[TIP] Apache module to authenticate a NativeSPApacheConfig to the backend app and sign attributes

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[TIP] Apache module to authenticate a NativeSPApacheConfig to the backend app and sign attributes

Tom Noonan
I'd like to highlight an Apache2 module which makes a
NativeSPApacheConfig authenticating proxy configuration which proxies
to a backend service that is not launched by Apache more robust.
https://github.com/Root-App/mod_proxy_jwt_auth is a module that allows
the Apache instance to authenticate to the backend app via a json web
token (JWT), and will pass attribute environment variables set by
mod_shib as claims in the JWT resolving header spoofing concerns.  In
an environment that runs a NativeSPApacheConfig as a authenticating
proxy, with mod_proxy_jwt_auth configured in Apache to pass shib
attributes and sign the header, and where the backend server is
running independently of Apache this module resolves the following
pain points:

- The backend app can be configured to verify the header added by
mod_proxy_jwt_auth is properly signed using off-the-shelf JWT
libraries and not serve content if the header isn't valid.  This
resolves concerns about the backend server being misconfigured and
accepting requests that do not go through the NativeSPApacheConfig,
which is a concern when running in cloud environments like AWS.  In
this configuration the backend server still requires authentication
(from Apache) to serve content, but the SAML heavy lifting is left to
Shibboleth.

- mod_proxy_jwt_auth will add Shibboleth environment variables to the
token and sign them.  When signature verification is on then the
backend server can be confident the header variables are not spoofed.
This allows ShibUseEnvironment to be used as recommended in an
environment where the backend server process cannot access Apache
environment variables.

Here is an example config that passes name-id and Shib-Session-ID
through via the Authorization header:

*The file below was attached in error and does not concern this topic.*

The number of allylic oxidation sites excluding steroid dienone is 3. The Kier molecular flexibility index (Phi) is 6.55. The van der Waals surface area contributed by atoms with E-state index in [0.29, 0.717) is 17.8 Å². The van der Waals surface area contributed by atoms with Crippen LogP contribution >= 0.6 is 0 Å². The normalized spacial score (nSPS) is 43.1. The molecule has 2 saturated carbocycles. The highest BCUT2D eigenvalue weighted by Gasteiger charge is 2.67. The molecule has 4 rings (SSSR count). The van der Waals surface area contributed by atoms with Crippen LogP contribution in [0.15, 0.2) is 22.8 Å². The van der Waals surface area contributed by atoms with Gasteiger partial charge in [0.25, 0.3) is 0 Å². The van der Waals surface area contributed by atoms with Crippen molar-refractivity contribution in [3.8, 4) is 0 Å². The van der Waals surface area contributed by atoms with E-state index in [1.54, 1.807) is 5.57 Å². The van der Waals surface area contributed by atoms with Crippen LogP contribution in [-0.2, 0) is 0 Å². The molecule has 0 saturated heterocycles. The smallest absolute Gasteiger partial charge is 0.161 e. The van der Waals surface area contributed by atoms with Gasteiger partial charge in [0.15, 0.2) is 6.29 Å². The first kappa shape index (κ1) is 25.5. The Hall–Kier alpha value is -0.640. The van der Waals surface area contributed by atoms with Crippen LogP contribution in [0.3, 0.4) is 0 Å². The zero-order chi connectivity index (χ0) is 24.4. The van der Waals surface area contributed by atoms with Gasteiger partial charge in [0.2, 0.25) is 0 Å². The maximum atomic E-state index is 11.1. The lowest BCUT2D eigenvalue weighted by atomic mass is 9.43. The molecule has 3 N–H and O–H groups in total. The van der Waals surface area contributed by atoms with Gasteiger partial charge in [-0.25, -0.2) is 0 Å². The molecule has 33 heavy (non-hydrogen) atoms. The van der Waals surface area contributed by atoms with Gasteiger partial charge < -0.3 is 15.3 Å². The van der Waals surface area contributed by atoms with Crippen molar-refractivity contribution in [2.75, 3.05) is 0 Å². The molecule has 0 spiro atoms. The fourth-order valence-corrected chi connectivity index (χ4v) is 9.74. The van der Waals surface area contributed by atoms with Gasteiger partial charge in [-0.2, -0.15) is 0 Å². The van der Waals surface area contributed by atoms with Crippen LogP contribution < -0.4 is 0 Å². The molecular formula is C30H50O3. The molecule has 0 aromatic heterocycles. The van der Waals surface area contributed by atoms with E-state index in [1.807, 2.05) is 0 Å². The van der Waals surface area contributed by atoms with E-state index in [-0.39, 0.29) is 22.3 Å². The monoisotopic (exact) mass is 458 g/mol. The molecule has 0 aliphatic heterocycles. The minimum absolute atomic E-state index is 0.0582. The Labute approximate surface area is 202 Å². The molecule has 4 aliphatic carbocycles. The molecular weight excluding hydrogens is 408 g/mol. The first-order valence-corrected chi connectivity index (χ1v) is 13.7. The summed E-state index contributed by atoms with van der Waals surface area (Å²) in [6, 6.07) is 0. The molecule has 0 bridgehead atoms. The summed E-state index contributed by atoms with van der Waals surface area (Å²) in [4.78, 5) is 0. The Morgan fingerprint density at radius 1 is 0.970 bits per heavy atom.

<Location /example>
    ProxyJwtAuthEnabled On
    ProxyJwtAuthTokenAlgorithm RS256
    ProxyJwtAuthTokenAlgorithmKeyPath /etc/httpd/ssl/jwt_key.pem
    ProxyJwtAuthClaimMap name-id name-id
    ProxyJwtAuthClaimMap Shib-Session-ID shib-session-id

    AuthType shibboleth
    ShibRequestSetting requireSession 1
    require shib-session
    ShibUseEnvironment On
    ShibUseHeaders Off
</Location>

Then the backend app can decode the bearer JWT token in the
Authorization header and use the name-id and session-id it returns.
In Ruby the decode is one line of code using the JWT gem.

More details on JWTs are at jwt.io.  Hope this helps someone.

--Tom Noonan II
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Re: [TIP] Apache module to authenticate a NativeSPApacheConfig to the backend app and sign attributes

Peter Schober
* Tom Noonan <[hidden email]> [2018-05-03 18:22]:
> In this configuration the backend server still requires
> authentication (from Apache) to serve content, but the SAML heavy
> lifting is left to Shibboleth.

That's what Shibboleth was created for, of course.

> - mod_proxy_jwt_auth will add Shibboleth environment variables to the
> token and sign them.  When signature verification is on then the
> backend server can be confident the header variables are not spoofed.

Your tip fails to explain why you'd not run Shibboleth on the web
server protecting the resource, but some other httpd module instead,
securing the traffic between the SAML SP and the resource web server
with another "protocol"?
-peter
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Re: [TIP] Apache module to authenticate a NativeSPApacheConfig to the backend app and sign attributes

Tom Noonan
> That's what Shibboleth was created for, of course.

And it does it very well!

> Your tip fails to explain why you'd not run Shibboleth on the web server protecting the resource

That's because my original post assumes someone not running the
traditional "Apache runs the backend" model already has their own
reasons to do so.  In a traditional configuration where Apache forks
the backend service then no, this tip doesn't apply.  An environment
where Apache and the backend service are isolated for some reason is
the case this tip is aimed at.

An example use case is a docker micro-service environment where Apache
and the backend server are in different docker containers.  Having
Apache as a standalone authenticating reverse proxy which connects to
a different backend http server (For example Puma, Sinatra, or Flask)
over TCP is useful in some environments, and this tip is intended to
simply point out a way to make this configuration more secure and
robust.  I'm not trying to advocate one method over the other, they
both have pros and cons unique to the individual deployment.
--Tom Noonan II


On Thu, May 3, 2018 at 1:03 PM, Peter Schober
<[hidden email]> wrote:

> * Tom Noonan <[hidden email]> [2018-05-03 18:22]:
>> In this configuration the backend server still requires
>> authentication (from Apache) to serve content, but the SAML heavy
>> lifting is left to Shibboleth.
>
> That's what Shibboleth was created for, of course.
>
>> - mod_proxy_jwt_auth will add Shibboleth environment variables to the
>> token and sign them.  When signature verification is on then the
>> backend server can be confident the header variables are not spoofed.
>
> Your tip fails to explain why you'd not run Shibboleth on the web
> server protecting the resource, but some other httpd module instead,